The better the work often the more dangerous the journey that the work has to go on. Objective and subjective reasons can kill off entire projects, especially when you are doing work that is even slightly out of the ordinary.

And the only way to ensure you have a chance of overcoming these issues is when both sides trust that they both have exactly the same end-goal in place.

This level of alignment can be hard to build and requires constant attention. We’ve worked hard over the years on methods to try and break down any misplaced perceptions on both sides, leaving only a clear stated business objective and marketing goal.

We need our clients to know, to feel deeply, that we are looking to help them achieve their business objectives – and in doing hoping to help them do this small part of their jobs.

If you can achieve nothing else, seek to achieve this.


If alignment is the secret sauce, a lack of accuracy is the slow poison.

Because it’s rarely if ever the big stuff that kills or stifles a great relationship.

More usually it is the drip, drip, drip of disappointment and bad communication.

In fact, according to the recent IAPI Survey conducted by Up To The Light and taking in over 600 client interviews in the UK and Ireland, 84% of clients who leave or want to leave their agency cited client service relationships issues as the cause.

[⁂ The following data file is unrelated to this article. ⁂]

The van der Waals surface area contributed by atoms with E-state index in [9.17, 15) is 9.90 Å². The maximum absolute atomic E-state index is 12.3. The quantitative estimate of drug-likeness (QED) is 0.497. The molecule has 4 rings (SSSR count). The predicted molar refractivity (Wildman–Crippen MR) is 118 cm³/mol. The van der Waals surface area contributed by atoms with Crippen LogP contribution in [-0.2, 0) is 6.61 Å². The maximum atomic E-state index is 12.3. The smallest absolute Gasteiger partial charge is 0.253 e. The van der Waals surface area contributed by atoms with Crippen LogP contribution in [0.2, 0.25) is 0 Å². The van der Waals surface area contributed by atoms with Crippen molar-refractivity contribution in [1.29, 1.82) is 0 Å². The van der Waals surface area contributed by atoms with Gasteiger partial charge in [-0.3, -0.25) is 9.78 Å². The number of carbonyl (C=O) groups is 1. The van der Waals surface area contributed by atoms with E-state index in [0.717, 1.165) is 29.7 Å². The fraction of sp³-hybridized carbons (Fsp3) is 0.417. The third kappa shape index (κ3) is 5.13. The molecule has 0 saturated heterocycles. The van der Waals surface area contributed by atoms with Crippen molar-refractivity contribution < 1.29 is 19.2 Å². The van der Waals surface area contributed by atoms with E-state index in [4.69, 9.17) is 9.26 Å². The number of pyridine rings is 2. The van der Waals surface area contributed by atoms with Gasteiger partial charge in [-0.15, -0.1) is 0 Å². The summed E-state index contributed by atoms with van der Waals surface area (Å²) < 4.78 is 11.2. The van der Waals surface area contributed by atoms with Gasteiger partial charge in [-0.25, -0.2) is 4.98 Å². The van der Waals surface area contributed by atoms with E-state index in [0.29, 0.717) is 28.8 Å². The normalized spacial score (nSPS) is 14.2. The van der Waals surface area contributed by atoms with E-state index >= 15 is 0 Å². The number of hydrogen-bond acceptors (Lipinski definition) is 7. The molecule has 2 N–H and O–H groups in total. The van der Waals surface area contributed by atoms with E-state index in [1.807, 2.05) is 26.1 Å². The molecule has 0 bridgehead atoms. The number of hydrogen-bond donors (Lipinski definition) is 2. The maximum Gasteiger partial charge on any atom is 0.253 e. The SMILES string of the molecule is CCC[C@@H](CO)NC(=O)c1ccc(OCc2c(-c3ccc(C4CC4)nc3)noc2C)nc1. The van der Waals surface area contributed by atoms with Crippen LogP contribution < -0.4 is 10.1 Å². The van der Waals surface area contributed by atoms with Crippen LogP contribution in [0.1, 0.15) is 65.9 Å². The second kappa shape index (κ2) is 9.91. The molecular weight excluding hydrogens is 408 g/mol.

Things like not flagging issues early, sloppy attention to detail, poor communication.

Proof that it really doesn’t matter if the work is brilliant, if everything else you do points to a lack of care, untrustworthiness or just not giving a damn you don’t stand a chance.

Always be thinking unto them!

With clarity of ambition and great accuracy in your day-to-day dealings, you are off to a good start.

But how do you make it great?

Always be thinking unto them. Always.

When you understand your client’s business inherently and in detail.  Finding every aspect of it interesting and of interest. When you appreciate their working culture, internal politics and ‘how it works’. And when you are a master of your business – knowing what is and isn’t possible in terms of creative, production, media.

You will see business problems as yet uncommunicated to you. Marketing issues as yet identified. An opportunity to so something unasked for that can have a big impact on this business.

This informed proactive thinking can be transformative in terms of a relationship. Proof of alignment of ambition. A demonstration you understand their business deeply and are looking for it to succeed.

As I continue into my third decade working in this amazing industry, I still chase the next hit of electricity.

Of a GREAT idea formed somewhere between impossible and now.

But the real hit I get is not when I see it. It’s when I get to share it with a client with whom I have built up understanding and with whom I have shared sweat and victories. When we both see it. And feel the jolt.

Now that’s addictive.

Pat Stephenson is chief relations officer and a co-founder of Boys + Girls.


Previous articleIAPI Reports Big Turnout for its ‘ How to Win an Effie Award’ Event
Next articleIRS+ Launches New Product Offering for Advertisers Seeking to Reach Local Audiences